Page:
How to Cook Sheephead Mushrooms

by Carlye Jones

    Sheephead mushrooms go by many names, including hen of the woods, maitake and cloud mushroom. They have an unusual appearance, growing in large clumps at the base of oak trees, with spoon-like caps. Although they look quite different from the more popular button mushroom, sheephead mushrooms can be cooked in all the same ways.

    Stems and Caps

    Unlike other popular types of mushrooms, such as button mushrooms, the stems of sheephead mushrooms can be tough. They are edible, but for most recipes it is better to remove the stems and only prepare the caps. Clean and cook the mushrooms using the same methods as just about any other type of mushroom. Sheephead mushrooms have a slightly stronger flavor than some other types of mushrooms, so although they can be used the same way as button mushrooms, the caps impart a stronger flavor to the dish.

    Saute

    Sheephead mushrooms saute quickly. It generally takes only three to six minutes for the mushrooms to cook completely, depending on how thick the slices are. Season the caps with garlic, onions, basil or thyme, or use dried salad dressing seasoning mix. Substitute creamy balsamic dressing for butter or olive oil when you saute the mushrooms. Sauteed sheephead mushrooms work well as a side, added to a side dish, as a topping for hamburgers or as part of a savory mushroom gravy for steaks and roasts.

    Grill

    Cook large sheephead mushrooms directly on the barbecue grate or on a sheet of aluminum foil placed on the grate. Grill the same way you would other vegetables, like asparagus, bell pepper and onion. Add flavor by making a foil packet with the mushrooms, a clove of garlic and a few tablespoons of peppercorn ranch dressing. Sheephead mushrooms can also be added to kabobs in place of button mushrooms or stuffed inside grilled hamburgers or chicken breasts.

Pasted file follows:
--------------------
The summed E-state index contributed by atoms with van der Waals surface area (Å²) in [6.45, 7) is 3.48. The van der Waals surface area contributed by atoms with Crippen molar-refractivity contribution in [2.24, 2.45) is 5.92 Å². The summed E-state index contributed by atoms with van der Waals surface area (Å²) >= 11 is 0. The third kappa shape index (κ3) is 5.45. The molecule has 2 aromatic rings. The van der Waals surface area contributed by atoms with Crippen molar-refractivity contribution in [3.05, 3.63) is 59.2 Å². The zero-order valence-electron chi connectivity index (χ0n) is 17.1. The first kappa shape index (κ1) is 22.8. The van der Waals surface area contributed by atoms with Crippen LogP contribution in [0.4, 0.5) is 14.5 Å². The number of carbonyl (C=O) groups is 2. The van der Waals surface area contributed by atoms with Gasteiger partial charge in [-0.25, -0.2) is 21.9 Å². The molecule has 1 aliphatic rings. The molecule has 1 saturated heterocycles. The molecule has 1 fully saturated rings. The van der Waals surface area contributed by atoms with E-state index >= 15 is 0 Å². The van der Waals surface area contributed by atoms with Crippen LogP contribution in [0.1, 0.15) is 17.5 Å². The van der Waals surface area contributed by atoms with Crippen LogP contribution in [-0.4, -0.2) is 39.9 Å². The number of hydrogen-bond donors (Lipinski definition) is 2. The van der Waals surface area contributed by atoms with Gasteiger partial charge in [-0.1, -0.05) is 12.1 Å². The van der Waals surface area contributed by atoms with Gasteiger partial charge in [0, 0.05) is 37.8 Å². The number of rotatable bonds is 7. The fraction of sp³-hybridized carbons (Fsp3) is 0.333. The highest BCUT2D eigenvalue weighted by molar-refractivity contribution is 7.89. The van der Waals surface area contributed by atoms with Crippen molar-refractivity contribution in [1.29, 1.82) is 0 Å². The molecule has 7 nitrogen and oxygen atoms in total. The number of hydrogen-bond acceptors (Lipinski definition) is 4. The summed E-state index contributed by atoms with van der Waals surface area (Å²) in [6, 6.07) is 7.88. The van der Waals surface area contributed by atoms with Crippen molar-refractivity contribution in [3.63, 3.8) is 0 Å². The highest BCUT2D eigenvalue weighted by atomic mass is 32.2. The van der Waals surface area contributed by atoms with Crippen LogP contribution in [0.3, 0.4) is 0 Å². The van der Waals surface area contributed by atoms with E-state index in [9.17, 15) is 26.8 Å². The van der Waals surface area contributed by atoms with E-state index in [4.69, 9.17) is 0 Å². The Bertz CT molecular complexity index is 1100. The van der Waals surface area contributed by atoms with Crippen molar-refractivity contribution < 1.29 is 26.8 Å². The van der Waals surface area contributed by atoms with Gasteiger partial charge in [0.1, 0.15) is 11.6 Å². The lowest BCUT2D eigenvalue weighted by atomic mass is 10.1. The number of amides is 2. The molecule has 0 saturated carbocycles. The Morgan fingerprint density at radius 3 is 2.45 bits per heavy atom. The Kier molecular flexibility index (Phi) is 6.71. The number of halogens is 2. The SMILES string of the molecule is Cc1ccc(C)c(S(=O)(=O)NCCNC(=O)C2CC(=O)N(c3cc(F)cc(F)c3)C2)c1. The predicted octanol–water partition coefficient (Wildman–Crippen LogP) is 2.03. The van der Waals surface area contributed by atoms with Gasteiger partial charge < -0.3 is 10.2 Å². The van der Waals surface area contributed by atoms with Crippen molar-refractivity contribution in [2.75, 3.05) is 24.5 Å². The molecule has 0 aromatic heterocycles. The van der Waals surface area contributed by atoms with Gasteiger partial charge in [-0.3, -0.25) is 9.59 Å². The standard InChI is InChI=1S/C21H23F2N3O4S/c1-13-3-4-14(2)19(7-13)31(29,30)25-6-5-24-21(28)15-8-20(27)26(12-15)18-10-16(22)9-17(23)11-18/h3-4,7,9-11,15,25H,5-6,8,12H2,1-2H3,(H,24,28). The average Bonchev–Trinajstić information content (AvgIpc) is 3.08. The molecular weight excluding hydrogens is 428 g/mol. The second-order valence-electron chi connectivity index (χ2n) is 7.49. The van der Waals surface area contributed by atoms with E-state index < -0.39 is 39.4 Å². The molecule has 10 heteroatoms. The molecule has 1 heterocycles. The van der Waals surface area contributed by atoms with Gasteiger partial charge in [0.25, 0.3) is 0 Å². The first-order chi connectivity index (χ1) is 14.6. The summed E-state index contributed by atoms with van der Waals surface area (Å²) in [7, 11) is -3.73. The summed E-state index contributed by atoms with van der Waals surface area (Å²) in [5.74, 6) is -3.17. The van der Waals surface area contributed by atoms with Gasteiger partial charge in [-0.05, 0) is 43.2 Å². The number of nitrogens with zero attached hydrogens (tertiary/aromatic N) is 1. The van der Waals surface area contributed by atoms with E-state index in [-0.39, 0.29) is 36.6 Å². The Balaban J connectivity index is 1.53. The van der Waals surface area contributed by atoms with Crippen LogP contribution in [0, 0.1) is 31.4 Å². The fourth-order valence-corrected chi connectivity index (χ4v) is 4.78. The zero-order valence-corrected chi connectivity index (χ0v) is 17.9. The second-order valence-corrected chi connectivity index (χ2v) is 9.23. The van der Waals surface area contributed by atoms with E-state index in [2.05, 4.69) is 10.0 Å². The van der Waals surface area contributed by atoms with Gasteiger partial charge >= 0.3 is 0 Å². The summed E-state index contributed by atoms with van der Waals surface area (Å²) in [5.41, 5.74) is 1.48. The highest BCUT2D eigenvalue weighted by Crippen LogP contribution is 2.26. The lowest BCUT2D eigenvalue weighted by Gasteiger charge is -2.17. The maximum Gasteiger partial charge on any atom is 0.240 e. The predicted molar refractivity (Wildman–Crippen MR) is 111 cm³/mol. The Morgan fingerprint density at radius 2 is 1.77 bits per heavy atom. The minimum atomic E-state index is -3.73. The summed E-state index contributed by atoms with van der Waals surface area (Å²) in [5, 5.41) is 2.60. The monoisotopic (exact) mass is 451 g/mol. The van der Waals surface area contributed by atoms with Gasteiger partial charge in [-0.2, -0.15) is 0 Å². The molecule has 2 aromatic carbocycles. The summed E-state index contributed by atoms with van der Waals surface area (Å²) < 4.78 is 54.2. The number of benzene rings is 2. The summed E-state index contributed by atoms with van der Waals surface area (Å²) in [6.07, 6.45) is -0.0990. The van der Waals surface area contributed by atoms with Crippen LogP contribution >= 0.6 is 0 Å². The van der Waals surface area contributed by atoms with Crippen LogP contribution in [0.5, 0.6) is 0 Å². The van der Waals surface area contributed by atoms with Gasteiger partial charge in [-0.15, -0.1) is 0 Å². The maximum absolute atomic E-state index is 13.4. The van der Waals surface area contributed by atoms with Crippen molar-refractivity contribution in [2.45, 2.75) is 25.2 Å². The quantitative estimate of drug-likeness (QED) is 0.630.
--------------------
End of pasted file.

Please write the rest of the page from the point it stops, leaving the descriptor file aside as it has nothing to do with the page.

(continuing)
Roast

    Sheephead mushrooms can be roasted either in the oven or in the microwave. Roasting results in a slightly firmer texture than sauteing or grilling. This makes it even more important to cook only the caps, since the stems are likely to become even tougher through roasting. Add a little butter, olive oil or salad dressing for moisture. Stuff the caps before roasting for a delicious appetizer, or roast with spices for a side dish. Roasted mushrooms can also be frozen after cooking for later use as side dishes or in a dinner recipe.

    About the Author

    Carlye Jones is a journalist, writer, photographer, novelist and artisan jeweler with more than 20 years of experience. She enjoys sharing her expertise on home improvements, photography, crafting, business and travel. Her work has appeared both in print and on numerous websites.

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